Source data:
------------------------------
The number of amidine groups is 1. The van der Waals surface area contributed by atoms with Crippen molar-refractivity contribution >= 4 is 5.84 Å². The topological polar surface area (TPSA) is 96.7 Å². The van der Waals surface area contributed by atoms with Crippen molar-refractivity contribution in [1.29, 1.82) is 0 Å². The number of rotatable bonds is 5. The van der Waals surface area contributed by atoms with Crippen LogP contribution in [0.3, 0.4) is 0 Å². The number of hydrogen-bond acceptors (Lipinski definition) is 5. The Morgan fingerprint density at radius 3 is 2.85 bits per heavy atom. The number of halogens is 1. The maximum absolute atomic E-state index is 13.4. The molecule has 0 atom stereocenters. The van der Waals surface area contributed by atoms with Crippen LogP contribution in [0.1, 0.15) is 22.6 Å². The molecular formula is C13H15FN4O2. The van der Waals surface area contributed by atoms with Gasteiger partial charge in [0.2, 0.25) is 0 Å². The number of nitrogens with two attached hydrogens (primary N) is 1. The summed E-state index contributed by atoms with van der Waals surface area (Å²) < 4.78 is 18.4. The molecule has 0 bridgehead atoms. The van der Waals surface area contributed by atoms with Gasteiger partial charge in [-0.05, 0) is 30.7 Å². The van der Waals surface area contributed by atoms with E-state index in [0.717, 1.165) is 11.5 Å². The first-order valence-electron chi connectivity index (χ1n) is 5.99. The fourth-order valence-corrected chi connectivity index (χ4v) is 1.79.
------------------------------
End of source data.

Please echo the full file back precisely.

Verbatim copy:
The number of amidine groups is 1. The van der Waals surface area contributed by atoms with Crippen molar-refractivity contribution >= 4 is 5.84 Å². The topological polar surface area (TPSA) is 96.7 Å². The van der Waals surface area contributed by atoms with Crippen molar-refractivity contribution in [1.29, 1.82) is 0 Å². The number of rotatable bonds is 5. The van der Waals surface area contributed by atoms with Crippen LogP contribution in [0.3, 0.4) is 0 Å². The number of hydrogen-bond acceptors (Lipinski definition) is 5. The Morgan fingerprint density at radius 3 is 2.85 bits per heavy atom. The number of halogens is 1. The maximum absolute atomic E-state index is 13.4. The molecule has 0 atom stereocenters. The van der Waals surface area contributed by atoms with Crippen LogP contribution in [0.1, 0.15) is 22.6 Å². The molecular formula is C13H15FN4O2. The van der Waals surface area contributed by atoms with Gasteiger partial charge in [0.2, 0.25) is 0 Å². The number of nitrogens with two attached hydrogens (primary N) is 1. The summed E-state index contributed by atoms with van der Waals surface area (Å²) < 4.78 is 18.4. The molecule has 0 bridgehead atoms. The van der Waals surface area contributed by atoms with Gasteiger partial charge in [-0.05, 0) is 30.7 Å². The van der Waals surface area contributed by atoms with E-state index in [0.717, 1.165) is 11.5 Å². The first-order valence-electron chi connectivity index (χ1n) is 5.99. The fourth-order valence-corrected chi connectivity index (χ4v) is 1.79.